Green tomatoes on the vine. Don't mind the weeds.

The rest of the tomato crop is starting to ripen. There are three or four 'maters going red out there. Soon we'll get to enjoy fresh ones for salads and sandwiches and stuffing and, when they get too numerous to handle (if we're lucky), tomato sauce for the freezer.

Saturday, August 05, 2017

A summer view

This is what our hamlet looks like this time of year. Summer is in full swing, and the weather is, as usual, unpredictable. But the vineyards look lush and very green. Tasha has a good time running under the vines and up and down the rows.

Our hamlet with the Cher valley in the background.

Ken will tell you more on his blog, but on Friday I drove up to Contres and bought a new freezer. Ours is getting up there in years and we feel like we should have a new one in case the old one decides to die. The new freezer is not a chest style like the old one. It is tall and has drawers and shelves, like a refrigerator. Maybe that way we won't have as many UFOs (Unidentified Frozen Objects) lurking down in the depths.

Friday, August 04, 2017


I mentioned the other day that I've seen the red grapes starting to turn color, so I went out on Thursday with the camera. It's hard to tell how things will go this year. First there was the April freeze, then the alternating heat waves and cold spells. Some of the grapes look normal, others look smaller than usual, and some parcels look like they have very few bunches in them.

These red grapes go from green to pink to "blueberry" blue in the course of their ripening.

It must be very stressful to be a grower and to be dependent on the weather for your livelihood. Very few years are perfect, and the years can be very different one to the next. Temperature, rainfall, sunlight, storms, there's always something to worry about.

Thursday, August 03, 2017

Stuffed lemon squash

When your garden gives you summer squash in abundance, you have to find different ways of dealing with it. One way is to give some away to your neighbors, which we have done. We're lucky to have generous neighbors who share the fruit from their plum trees with us, so it's nice to be able to give something back.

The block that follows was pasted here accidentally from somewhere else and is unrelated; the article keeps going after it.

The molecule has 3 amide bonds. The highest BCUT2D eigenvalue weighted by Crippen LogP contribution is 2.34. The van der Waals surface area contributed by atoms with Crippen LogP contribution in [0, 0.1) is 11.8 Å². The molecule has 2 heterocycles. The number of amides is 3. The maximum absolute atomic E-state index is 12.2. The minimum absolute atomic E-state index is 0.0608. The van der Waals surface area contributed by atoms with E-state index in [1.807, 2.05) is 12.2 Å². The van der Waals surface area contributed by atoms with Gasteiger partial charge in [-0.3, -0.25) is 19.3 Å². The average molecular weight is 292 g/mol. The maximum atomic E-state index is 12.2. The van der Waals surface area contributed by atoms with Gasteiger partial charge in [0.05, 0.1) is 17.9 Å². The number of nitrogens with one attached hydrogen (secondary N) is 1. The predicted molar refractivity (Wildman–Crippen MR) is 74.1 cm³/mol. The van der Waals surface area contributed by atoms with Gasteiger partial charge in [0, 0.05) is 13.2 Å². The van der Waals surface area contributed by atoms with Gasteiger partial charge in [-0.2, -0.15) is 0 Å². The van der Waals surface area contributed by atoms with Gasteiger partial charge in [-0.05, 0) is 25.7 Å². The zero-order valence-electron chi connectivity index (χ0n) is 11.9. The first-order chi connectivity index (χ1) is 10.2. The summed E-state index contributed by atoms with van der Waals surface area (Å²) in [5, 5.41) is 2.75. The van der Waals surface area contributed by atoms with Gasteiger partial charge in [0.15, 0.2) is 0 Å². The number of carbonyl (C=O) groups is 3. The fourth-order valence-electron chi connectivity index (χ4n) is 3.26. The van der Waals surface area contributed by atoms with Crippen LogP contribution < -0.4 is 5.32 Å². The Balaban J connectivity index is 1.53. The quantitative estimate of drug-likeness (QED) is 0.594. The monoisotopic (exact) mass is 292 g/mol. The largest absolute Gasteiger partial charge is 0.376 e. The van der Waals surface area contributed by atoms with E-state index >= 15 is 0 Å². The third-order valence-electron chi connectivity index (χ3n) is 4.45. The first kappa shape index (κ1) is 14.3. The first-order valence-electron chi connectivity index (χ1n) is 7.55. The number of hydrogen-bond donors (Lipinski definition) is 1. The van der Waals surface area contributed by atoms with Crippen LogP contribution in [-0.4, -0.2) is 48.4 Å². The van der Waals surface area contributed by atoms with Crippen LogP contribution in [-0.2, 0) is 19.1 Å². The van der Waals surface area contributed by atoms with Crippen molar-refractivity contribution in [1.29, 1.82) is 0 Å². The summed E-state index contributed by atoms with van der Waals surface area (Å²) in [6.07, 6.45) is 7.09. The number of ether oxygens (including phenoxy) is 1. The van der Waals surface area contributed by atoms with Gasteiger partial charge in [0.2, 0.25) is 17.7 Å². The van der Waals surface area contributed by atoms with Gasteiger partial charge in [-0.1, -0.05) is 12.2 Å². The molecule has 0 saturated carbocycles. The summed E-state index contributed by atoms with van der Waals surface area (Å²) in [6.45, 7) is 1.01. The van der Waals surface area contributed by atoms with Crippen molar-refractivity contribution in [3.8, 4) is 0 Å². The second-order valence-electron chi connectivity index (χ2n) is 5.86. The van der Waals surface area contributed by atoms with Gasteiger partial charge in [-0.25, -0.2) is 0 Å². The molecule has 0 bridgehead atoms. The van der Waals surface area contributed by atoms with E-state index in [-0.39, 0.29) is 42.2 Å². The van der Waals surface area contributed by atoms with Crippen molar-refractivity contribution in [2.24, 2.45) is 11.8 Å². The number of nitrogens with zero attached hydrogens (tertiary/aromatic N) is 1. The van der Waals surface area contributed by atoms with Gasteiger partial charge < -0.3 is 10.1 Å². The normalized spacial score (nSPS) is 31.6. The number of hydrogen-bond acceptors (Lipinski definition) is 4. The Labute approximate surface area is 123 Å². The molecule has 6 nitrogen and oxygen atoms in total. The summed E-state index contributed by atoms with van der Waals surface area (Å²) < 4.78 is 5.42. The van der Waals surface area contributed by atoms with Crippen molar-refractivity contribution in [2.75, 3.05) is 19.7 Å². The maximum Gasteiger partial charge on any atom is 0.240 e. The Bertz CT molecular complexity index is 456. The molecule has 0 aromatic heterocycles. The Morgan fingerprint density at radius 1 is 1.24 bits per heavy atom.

Lemon squash cut in half, steam-blanched, then hollowed out, ready for stuffing.

Next to slicing and grilling, stuffing summer squash is one of my favorite ways to eat them. These are small round lemon squash. We only have one plant (given to us by a friend), but it is prolific. The stuffing in this case was easy: Ken cut open some spicy chorizette sausages and cooked up the meat with squash pulp and small bread cubes. The sausages are made by the butchers in our local Super U market and they're often on sale in the summer months.

The stuffed squash went right into the freezer to be eaten in the coming weeks.

We also have three standard zucchini plants producing now, and we've grilled and stuffed them as well, most recently with a ground chicken stuffing (Ken posted about them on his blog today). That was tasty. If we get tired of eating the squash, I will grate and freeze them for making things like zucchini bread and fritters in the fall.

Wednesday, August 02, 2017

A fine lunch

On Monday, Ken, Tasha, and I went across the river to enjoy lunch at the home of friends C. and M. who were hosting frequent visitors from Australia, L. and S. (who are also frequent commenters on this blog). The weather cooperated and we spent the whole afternoon under the canopy in C. and M.'s back yard.

Quite a selection! Yum.

Lunch started with a little bubbly and some nibbles. The entrée dishes were endive leaves stuffed with crab salad, and a generous platter of smoked salmon. Next was a palate cleanser of apple sorbet with calvados (apple brandy). The main course was a tajine of chicken with apricots and prunes, served with couscous. For dessert we had a chocolate mousse followed by coffee. Then M. brought out the after-dinner drinks.

It was a wonderful afternoon and we enjoyed seeing everyone again.

Tuesday, August 01, 2017

Tasha Tuesday

Tasha reacts to Trump's latest tweet. I can't tell if she's expressing shock or just yawning. We wore her out yesterday by taking her to some friends' home for lunch. She was a very good dog all day, exploring the grounds and generally being friendly and cute. But because we were out, she didn't get her usual mid-day nap. When we got home last night, she crashed and slept without a peep through the night. Neither the early morning thunder nor the passing garbage truck could rouse her out of bed.

If you look closely, you can see Tasha's name tag. She's also wearing her stylish black harness.

I picked a whole bunch of green beans on Monday morning, so today we'll be working to preserve them. Most likely they'll get blanched and frozen, but we'll probably keep some out to eat fresh.